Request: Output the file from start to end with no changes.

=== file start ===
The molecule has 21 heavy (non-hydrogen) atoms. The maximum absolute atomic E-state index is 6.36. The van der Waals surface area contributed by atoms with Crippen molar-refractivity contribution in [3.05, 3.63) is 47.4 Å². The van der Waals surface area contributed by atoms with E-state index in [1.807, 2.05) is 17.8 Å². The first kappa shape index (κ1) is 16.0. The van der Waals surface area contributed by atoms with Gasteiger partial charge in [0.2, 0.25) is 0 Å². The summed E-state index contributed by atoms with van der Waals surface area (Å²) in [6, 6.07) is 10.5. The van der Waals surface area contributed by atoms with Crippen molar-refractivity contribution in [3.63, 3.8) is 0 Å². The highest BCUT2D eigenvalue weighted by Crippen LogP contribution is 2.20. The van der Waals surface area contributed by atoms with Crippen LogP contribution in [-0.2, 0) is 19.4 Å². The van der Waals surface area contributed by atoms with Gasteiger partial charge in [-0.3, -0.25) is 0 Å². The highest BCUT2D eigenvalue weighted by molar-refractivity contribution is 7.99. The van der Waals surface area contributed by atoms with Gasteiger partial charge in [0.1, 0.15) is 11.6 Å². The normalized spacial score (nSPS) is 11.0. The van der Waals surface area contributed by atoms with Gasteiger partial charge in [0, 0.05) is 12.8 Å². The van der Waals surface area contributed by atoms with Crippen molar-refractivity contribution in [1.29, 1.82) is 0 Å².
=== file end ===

The molecule has 21 heavy (non-hydrogen) atoms. The maximum absolute atomic E-state index is 6.36. The van der Waals surface area contributed by atoms with Crippen molar-refractivity contribution in [3.05, 3.63) is 47.4 Å². The van der Waals surface area contributed by atoms with E-state index in [1.807, 2.05) is 17.8 Å². The first kappa shape index (κ1) is 16.0. The van der Waals surface area contributed by atoms with Gasteiger partial charge in [0.2, 0.25) is 0 Å². The summed E-state index contributed by atoms with van der Waals surface area (Å²) in [6, 6.07) is 10.5. The van der Waals surface area contributed by atoms with Crippen molar-refractivity contribution in [3.63, 3.8) is 0 Å². The highest BCUT2D eigenvalue weighted by Crippen LogP contribution is 2.20. The van der Waals surface area contributed by atoms with Crippen LogP contribution in [-0.2, 0) is 19.4 Å². The van der Waals surface area contributed by atoms with Gasteiger partial charge in [-0.3, -0.25) is 0 Å². The highest BCUT2D eigenvalue weighted by molar-refractivity contribution is 7.99. The van der Waals surface area contributed by atoms with Gasteiger partial charge in [0.1, 0.15) is 11.6 Å². The normalized spacial score (nSPS) is 11.0. The van der Waals surface area contributed by atoms with Gasteiger partial charge in [0, 0.05) is 12.8 Å². The van der Waals surface area contributed by atoms with Crippen molar-refractivity contribution in [1.29, 1.82) is 0 Å².